“We Are Seven,” written in 1798, is a short poem of sixty-nine lines divided into seventeen stanzas. It relates the story of a narrator meeting an eight-year-old girl who tells him about her family. (According to William Wordsworth, the poem was suggested by a real child he had met near Goodrich Castle in Wales five years earlier.)
Stanza 1 asks a broad question that points to the theme of the poem: What can a lively child “know of death”? In stanzas 2 and 3, the narrator sets the scene. He is presumably walking in the country when he encounters an eight-year-old “cottage Girl,” the kind of ordinary lower-class child he might have expected to meet there. He is struck (“madeglad”) by her beauty, in particular by her thick curly hair and “very fair” (blue?) eyes, by her strange clothes (“she was wildly clad”), and in general by her rural “air.” He pauses and, in order to make conversation with her, asks ordinary questions: How many sisters and brothers do you have? Where are they?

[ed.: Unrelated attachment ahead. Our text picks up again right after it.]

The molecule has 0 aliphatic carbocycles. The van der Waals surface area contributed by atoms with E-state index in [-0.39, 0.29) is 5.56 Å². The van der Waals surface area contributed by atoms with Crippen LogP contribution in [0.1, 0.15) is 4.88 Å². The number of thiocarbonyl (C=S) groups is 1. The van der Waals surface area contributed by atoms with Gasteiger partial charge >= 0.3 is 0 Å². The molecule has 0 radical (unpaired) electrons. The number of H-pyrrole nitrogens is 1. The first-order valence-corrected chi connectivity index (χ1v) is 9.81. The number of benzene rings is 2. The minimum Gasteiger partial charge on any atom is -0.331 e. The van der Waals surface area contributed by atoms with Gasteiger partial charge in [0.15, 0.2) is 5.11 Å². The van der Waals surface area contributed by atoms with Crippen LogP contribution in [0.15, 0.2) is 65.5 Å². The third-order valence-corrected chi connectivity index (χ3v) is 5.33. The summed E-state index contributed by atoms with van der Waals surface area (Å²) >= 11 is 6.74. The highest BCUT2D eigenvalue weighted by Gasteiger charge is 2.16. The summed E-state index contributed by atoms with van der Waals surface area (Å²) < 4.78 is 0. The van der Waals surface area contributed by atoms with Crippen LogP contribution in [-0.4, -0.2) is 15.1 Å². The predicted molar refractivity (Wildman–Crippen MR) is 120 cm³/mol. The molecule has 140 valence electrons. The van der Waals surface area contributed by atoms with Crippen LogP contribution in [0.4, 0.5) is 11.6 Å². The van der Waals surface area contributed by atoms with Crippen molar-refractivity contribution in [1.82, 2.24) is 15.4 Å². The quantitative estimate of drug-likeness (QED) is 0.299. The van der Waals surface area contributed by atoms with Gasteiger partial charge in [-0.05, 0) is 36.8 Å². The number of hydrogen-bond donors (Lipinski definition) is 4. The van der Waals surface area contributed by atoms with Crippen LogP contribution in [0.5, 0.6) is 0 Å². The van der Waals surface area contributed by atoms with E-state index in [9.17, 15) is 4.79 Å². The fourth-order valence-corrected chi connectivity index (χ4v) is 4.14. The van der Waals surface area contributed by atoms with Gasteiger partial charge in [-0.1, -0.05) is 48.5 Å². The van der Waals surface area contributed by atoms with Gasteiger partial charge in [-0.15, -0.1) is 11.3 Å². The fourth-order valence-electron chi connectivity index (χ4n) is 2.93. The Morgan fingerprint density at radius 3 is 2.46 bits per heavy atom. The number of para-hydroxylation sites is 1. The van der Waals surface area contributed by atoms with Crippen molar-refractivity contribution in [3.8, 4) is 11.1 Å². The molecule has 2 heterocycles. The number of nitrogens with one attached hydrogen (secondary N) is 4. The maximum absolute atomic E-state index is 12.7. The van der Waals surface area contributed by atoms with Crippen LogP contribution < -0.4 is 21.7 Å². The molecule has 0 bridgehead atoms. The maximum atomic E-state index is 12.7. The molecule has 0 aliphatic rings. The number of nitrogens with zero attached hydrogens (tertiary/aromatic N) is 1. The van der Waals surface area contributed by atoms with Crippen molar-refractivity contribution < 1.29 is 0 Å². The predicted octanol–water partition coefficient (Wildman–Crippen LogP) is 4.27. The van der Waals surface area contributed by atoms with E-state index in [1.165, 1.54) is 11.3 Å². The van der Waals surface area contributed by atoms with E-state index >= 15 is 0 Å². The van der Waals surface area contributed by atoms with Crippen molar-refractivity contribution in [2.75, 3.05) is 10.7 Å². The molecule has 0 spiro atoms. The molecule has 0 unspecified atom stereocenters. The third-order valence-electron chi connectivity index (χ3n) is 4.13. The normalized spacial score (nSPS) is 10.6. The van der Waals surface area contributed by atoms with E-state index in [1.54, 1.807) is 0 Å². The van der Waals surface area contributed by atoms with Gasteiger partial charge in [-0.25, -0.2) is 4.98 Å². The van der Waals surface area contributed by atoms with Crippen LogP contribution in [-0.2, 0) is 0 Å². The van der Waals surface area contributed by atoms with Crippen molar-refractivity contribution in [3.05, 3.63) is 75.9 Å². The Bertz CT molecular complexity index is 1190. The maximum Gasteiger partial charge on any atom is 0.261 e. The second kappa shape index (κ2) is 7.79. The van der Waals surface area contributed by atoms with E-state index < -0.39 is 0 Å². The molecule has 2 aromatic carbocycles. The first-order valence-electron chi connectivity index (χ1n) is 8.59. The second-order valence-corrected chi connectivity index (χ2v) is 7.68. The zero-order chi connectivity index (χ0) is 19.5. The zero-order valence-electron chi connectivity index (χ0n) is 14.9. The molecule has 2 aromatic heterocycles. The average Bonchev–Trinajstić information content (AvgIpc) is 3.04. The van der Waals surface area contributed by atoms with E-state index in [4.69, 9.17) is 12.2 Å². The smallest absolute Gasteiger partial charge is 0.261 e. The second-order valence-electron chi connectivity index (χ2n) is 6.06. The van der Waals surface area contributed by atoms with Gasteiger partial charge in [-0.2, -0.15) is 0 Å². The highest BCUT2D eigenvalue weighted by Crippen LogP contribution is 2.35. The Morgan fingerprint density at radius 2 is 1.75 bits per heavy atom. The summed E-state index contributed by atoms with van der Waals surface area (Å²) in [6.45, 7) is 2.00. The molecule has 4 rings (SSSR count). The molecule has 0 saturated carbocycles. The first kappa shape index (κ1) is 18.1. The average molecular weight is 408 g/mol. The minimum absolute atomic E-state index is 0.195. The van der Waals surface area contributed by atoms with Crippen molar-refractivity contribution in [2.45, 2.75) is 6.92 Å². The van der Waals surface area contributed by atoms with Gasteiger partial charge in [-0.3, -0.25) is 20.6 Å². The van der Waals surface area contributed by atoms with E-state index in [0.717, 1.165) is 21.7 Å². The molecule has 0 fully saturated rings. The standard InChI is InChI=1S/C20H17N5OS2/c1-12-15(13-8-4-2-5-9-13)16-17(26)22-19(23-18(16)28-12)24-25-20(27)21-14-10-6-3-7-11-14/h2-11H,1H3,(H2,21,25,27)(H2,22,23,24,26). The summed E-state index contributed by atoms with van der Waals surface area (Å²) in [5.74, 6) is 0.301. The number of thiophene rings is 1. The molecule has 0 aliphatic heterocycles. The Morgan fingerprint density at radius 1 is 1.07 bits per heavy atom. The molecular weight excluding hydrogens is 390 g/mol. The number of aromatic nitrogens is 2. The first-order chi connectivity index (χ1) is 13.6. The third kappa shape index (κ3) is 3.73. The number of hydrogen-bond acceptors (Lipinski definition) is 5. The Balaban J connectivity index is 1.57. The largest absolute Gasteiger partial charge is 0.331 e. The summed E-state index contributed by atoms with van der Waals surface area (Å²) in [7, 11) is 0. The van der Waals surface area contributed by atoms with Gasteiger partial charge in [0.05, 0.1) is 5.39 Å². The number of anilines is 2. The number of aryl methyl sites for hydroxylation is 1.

The girl gives him an extraordinary answer: How many siblings? “Seven in all.” There are herself, two living in Conway (a seaport in Wales), two at sea, and two others who “in the church-yard lie.” In short, of the seven, two are dead. She and her mother live in the churchyard cottage near the two dead children—a sister and a brother. Even though it is obvious to the narrator (and to the reader) that these two are dead, the girl...
(The entire section is 412 words.)